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I found two Puffin classics at Ollies: Kim by Rudyard Kipling, the same guy who wrote The Jungle Books, which I have also not read. {On a side note, imagine that little black and white face peeking out at you from behind little red leather books--wouldn't you pick him up?} I also found The Phoenix and The Carpet by E. Nesbit, who I only just found out was EDITH Nesbit. *facepalm* Forgetting that stupidity, I am happy to report that the book that comes before Phoenix is also available as a Puffin Classic- Five Children and It, which has now gone on my Wishlist. Very excited for these. {I fear I say that about almost every book, get used to it}.
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Yet another classic I have yet to read, I found this little red hardback right in front of Kim at Ollies--there were a bunch to collect, including Jane Eyre, Little Women, a lot of Dickens and The Woman In White, all of which I already own. A nice little copy with a ribbon bookmark, my only complaint is that the illustrations are extremely blurry--I assume because of that that this is a scanned copy. At least I can read it now. Then I found a Readers Digest Select Editions {no, I don't collect these, because what's the fun in only having parts of novels?} that includes: Letter From Home by Carolyn Hart, PS I Love You by Cecelia Ahern, The Promise of A Lie by Howard Roughan, and the reason I got this in the first place, The Curious Incident Of The Dog In The Night-Time by Mark Haddon. I've heard many things about "Curious Incident.." and I've been well....curious to read it. :P There's interesting mini-bios, afterwords and interviews after each chunk of their novels, giving insight into the author and the story, which is nice.
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I won "Songs For Ophelia" on Goodreads giveaway, and it was sent signed by Theodora herself. She also sent me a sweet card with a bird on it, thanking me. It's a small collection of fantasy poetry by her, and from I've read so far, they're lovely.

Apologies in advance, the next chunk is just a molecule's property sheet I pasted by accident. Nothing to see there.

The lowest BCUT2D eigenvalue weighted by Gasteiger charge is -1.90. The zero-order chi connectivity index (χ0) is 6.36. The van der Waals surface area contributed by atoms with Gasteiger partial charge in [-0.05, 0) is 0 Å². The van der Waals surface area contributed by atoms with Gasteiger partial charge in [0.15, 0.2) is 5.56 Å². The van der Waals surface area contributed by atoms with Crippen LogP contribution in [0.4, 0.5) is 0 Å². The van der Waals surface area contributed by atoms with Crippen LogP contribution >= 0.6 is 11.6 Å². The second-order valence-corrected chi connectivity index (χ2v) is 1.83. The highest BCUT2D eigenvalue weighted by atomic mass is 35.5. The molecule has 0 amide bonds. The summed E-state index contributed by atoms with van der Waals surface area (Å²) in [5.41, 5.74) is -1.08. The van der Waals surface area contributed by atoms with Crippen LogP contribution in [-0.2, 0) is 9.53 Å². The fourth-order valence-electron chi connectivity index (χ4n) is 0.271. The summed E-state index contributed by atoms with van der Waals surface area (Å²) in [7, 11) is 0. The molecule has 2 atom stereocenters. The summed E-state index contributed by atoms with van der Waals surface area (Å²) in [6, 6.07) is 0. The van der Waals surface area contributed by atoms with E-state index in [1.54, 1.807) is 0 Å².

I've been dying to read the Gormenghast Trilogy for a while, on recommendation of many many people. Thank you so much to a LibraryThing member from my Virago Modern Classics group from sending this to me all the way from the UK! Another plus is that the actor from the mini-series, Jonathan Rhys Meyers is on the cover, and while it's a moderately evil face, it's still a hot face. :P
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A modern cover of a Virago Modern Classic sent to me from a member of the VMC group on LibraryThing. =D
The Elric Saga, I believe, is a series of six books. The one I found at the thrift store is an omnibus edition of the first three {what a great cover!} and I know there's a second omnibus just as beautiful of the last three, I just need to find it {if I like it, that is.} High fantasy is more in my taste, so I should enjoy it.
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Attracted by the lovely cover, I found A Country Life at the first thrift store I visited. It's a collection of insights and memories of Roy Strongs time in the English country with his wife. It severely piqued by interest, so I snatched it up like the book gobbler I am. In a similar vein, and for the same "loved the cover" reasons {being an Anglophile helps a lot, too} I found "My Love Affair With England" by Susan Allen Toth, a travelers memoirs about her time there. This will be the perfect book with a cup of camomile and some biscuits--the British meaning of biscuits that is.
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Sons of Moriarty is the first thing I spotted at Ollies, being the Holmesian I am. It is yet another collection of further adventures of Holmes, edited by Loren D. Estleman. It includes Anne Perry, Adrian Conan Doyle and the man himself, among others. It is authorized by the Doyle estate, which gives me hope that they are well selected stories.
Speaking of mysteries, I found a book that has long been in my TBR pile {or mountain, rather} and a sentence of the inner flap made me pick it up " "To Auriel, I will give the gift of gold..." So begins the letter that young Ned Warriner possesses, stuffed inside the pages of a leather bound book" Enough said. It's set is 1609.
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I was so happy to find I Never Promised You A Rose Garden! The cover is amazing and I've been told to read it over and over again by almost everyone I've met, as they said I could relate to it. It's the story of a mentally ill girl who creates a fantasy world inside her head, refusing to come to terms with reality, and the doctor who helps her. A vintage copy, I found it right beside Indian In The Cupboard, {also a nice cover} a children's classic I have never read. It should be a short sweet read.